Time to take these guys to task, there is tens of millions of Rands invested in boats and equipment in the recreational sector with shops and support industries depending on us for their livelihoods.

The more things change in South Africa, the more they stay the same.

Last edited on Thu Oct 31st, 2013 12:39 pm by BTTB

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 Posted: Thu Oct 31st, 2013 12:38 pm
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Marthin
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Pearls of wisdom... I have seen papers about plans for substinence fishermen as well as what is in mind for small scale fisheries that will scare the pants off most recreationals.

For example, let's say we decide to complain as recreationals that the commercial catches in false bay of smooth hound is leading to our catches going down (as we often do on sealine).

Should your small scale/substinence and even commercial fishermen then come with a counter claim that catches are definately going down, DAFF can easily say we are not allowed to target smooth hounds anymore.

They are busy doing it with Kreef, have already done it with abalone and i have NO DOUBT within the next 5 years will do so with certain shark as well as kob. Taking the enire recreational TAC away and giving it to small scale.

The other alternative is closing certain areas completely to recreationals and only opening them for small scale activity. For example closing the melkbos slip area for recreational fishing and only allowing the treknetter to trek there.

Dire straits if recreationals dont 1. clean up our act, and 2. stand together.

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 Posted: Thu Oct 31st, 2013 01:03 pm
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BTTB
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I see court action pending.

The problem however is Government just amends laws to smooth their road of objectives going forward. Their objective is to give to small scale fisherman come hell or high water and because the recreational fisherman aren't even mentioned in the legislation they need not even consider our wishes.

I have seen the fishing industry change completely in my lifetime, people that had now have nothing, people that had nothing now have it all or steal it all.

Section 33 of our Constitution allows us the right to justice in administrative action by the Government and a Constitution that enshrines Public Participation.

I envisage that the Western Cape will become a "Paternoster" type of smuggling arrangement of Crayfish and other species in a short space of time, the writing is on the wall, the authorities allow it to happen, many officials are involved.

The Governments inaction of curbing the smuggling of Crayfish, Abalone and other species has contributed to the decline in the stocks, it also says a lot in regards to Government's so called concern over conservation. The recreational fisherman, a self regulating body of fisherman, have not overfished Crayfish, it is the very people the Government are now entitling that are the culprits, the smugglers or poachers whatever you want to call them, they are the ones taking out more than they are allowed. There is enough proof, the facts speak for themselves, Government has condoned poaching and by their inaction they have created a population of poachers, crooked officials and citizens who are too scared to report these people for fear of their own lives being threatened.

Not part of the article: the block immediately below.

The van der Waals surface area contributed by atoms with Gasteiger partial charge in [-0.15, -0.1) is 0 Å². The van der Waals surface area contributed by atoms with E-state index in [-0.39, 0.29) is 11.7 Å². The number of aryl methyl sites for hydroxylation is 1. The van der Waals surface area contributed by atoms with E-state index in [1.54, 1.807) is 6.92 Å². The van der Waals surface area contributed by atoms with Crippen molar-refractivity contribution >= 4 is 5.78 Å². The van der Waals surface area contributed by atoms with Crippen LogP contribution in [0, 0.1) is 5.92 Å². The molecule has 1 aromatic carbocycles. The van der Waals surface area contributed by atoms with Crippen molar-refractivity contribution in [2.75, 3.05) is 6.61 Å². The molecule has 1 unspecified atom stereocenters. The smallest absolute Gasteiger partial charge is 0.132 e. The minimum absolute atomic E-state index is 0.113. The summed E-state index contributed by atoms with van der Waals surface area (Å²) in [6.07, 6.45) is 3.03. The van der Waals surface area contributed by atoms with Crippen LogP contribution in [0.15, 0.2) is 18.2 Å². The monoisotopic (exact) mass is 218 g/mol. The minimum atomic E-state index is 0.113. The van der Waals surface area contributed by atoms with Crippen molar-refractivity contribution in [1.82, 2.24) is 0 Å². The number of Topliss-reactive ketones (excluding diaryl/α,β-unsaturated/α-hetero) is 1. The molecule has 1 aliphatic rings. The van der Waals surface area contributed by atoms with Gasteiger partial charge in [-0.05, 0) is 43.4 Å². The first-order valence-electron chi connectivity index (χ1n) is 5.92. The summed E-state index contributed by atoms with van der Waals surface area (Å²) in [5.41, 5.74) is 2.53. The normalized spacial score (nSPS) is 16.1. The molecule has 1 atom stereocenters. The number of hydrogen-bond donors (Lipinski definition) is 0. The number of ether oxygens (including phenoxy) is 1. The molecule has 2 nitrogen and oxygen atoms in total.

It is not a healthy situation, this TAC is a lot of bullshit when it comes to Crayfish, it is nothing other than the cockroach of the sea and abalone are like the snails of the ocean, they will keep bouncing back no matter how hard you fish them.

It is possible the authorities approve of this "Paternoster" way of community orientated fishing for WCRL, but because it is illegal they say nothing, but their actions or rather inactions speaks louder than words as they condone it.

Guys, today it is WCRL, tomorrow Yellowtail or Snoek, beware, take action now, make our voices heard.


 

Last edited on Fri Nov 1st, 2013 01:53 pm by BTTB

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 Posted: Fri Nov 1st, 2013 01:44 pm
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JPC
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Eckhardt
Did as you suggested and also sent on to my parents in WC for distribution to their contacts etc. Already got one response! Maybe they will be discussing our issue in the corridors at least..

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 Posted: Tue Nov 5th, 2013 05:38 am
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ThefishinMagician
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any further news... been a bit quiet.. I thought there was going to be a decision made on the 30th last month?